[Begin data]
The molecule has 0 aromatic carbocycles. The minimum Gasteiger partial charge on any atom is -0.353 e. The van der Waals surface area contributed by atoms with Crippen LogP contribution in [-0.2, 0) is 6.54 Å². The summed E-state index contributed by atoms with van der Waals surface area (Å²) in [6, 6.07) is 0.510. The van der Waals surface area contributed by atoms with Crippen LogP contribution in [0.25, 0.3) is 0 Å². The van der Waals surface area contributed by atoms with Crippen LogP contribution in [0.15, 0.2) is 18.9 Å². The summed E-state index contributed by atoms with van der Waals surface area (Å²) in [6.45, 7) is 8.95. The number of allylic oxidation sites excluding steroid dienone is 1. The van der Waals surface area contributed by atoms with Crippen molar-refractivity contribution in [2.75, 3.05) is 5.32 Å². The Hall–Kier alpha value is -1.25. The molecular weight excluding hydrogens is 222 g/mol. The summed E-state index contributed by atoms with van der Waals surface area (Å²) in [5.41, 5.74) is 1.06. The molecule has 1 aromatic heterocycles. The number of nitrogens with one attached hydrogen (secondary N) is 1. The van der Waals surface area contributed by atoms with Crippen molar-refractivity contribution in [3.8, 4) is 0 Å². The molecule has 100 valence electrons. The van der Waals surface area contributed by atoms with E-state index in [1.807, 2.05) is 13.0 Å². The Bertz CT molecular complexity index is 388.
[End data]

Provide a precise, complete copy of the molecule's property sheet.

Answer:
The molecule has 0 aromatic carbocycles. The minimum Gasteiger partial charge on any atom is -0.353 e. The van der Waals surface area contributed by atoms with Crippen LogP contribution in [-0.2, 0) is 6.54 Å². The summed E-state index contributed by atoms with van der Waals surface area (Å²) in [6, 6.07) is 0.510. The van der Waals surface area contributed by atoms with Crippen LogP contribution in [0.25, 0.3) is 0 Å². The van der Waals surface area contributed by atoms with Crippen LogP contribution in [0.15, 0.2) is 18.9 Å². The summed E-state index contributed by atoms with van der Waals surface area (Å²) in [6.45, 7) is 8.95. The number of allylic oxidation sites excluding steroid dienone is 1. The van der Waals surface area contributed by atoms with Crippen molar-refractivity contribution in [2.75, 3.05) is 5.32 Å². The Hall–Kier alpha value is -1.25. The molecular weight excluding hydrogens is 222 g/mol. The summed E-state index contributed by atoms with van der Waals surface area (Å²) in [5.41, 5.74) is 1.06. The molecule has 1 aromatic heterocycles. The number of nitrogens with one attached hydrogen (secondary N) is 1. The van der Waals surface area contributed by atoms with Crippen molar-refractivity contribution in [3.8, 4) is 0 Å². The molecule has 100 valence electrons. The van der Waals surface area contributed by atoms with E-state index in [1.807, 2.05) is 13.0 Å². The Bertz CT molecular complexity index is 388.